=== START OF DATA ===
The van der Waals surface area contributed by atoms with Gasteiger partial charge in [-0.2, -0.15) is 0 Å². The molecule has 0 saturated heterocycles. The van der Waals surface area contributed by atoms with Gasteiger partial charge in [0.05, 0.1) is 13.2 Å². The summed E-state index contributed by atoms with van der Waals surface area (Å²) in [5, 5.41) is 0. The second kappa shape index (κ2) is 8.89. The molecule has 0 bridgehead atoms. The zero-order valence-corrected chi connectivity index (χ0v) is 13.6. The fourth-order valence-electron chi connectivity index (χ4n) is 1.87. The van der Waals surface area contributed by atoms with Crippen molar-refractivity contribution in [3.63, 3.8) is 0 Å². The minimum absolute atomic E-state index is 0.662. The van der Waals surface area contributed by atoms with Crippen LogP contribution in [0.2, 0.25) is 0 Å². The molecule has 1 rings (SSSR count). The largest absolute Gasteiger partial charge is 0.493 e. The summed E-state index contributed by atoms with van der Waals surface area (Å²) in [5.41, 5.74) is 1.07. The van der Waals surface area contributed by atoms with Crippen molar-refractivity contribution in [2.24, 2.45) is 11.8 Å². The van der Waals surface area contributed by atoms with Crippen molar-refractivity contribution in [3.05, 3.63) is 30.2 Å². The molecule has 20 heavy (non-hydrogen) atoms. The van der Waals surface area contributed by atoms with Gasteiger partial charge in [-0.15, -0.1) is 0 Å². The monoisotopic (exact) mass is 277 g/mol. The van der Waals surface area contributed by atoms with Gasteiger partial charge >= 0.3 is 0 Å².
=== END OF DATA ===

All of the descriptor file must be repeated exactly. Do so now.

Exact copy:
The van der Waals surface area contributed by atoms with Gasteiger partial charge in [-0.2, -0.15) is 0 Å². The molecule has 0 saturated heterocycles. The van der Waals surface area contributed by atoms with Gasteiger partial charge in [0.05, 0.1) is 13.2 Å². The summed E-state index contributed by atoms with van der Waals surface area (Å²) in [5, 5.41) is 0. The second kappa shape index (κ2) is 8.89. The molecule has 0 bridgehead atoms. The zero-order valence-corrected chi connectivity index (χ0v) is 13.6. The fourth-order valence-electron chi connectivity index (χ4n) is 1.87. The van der Waals surface area contributed by atoms with Crippen molar-refractivity contribution in [3.63, 3.8) is 0 Å². The minimum absolute atomic E-state index is 0.662. The van der Waals surface area contributed by atoms with Crippen LogP contribution in [0.2, 0.25) is 0 Å². The molecule has 1 rings (SSSR count). The largest absolute Gasteiger partial charge is 0.493 e. The summed E-state index contributed by atoms with van der Waals surface area (Å²) in [5.41, 5.74) is 1.07. The van der Waals surface area contributed by atoms with Crippen molar-refractivity contribution in [2.24, 2.45) is 11.8 Å². The van der Waals surface area contributed by atoms with Crippen molar-refractivity contribution in [3.05, 3.63) is 30.2 Å². The molecule has 20 heavy (non-hydrogen) atoms. The van der Waals surface area contributed by atoms with Gasteiger partial charge in [-0.15, -0.1) is 0 Å². The monoisotopic (exact) mass is 277 g/mol. The van der Waals surface area contributed by atoms with Gasteiger partial charge >= 0.3 is 0 Å².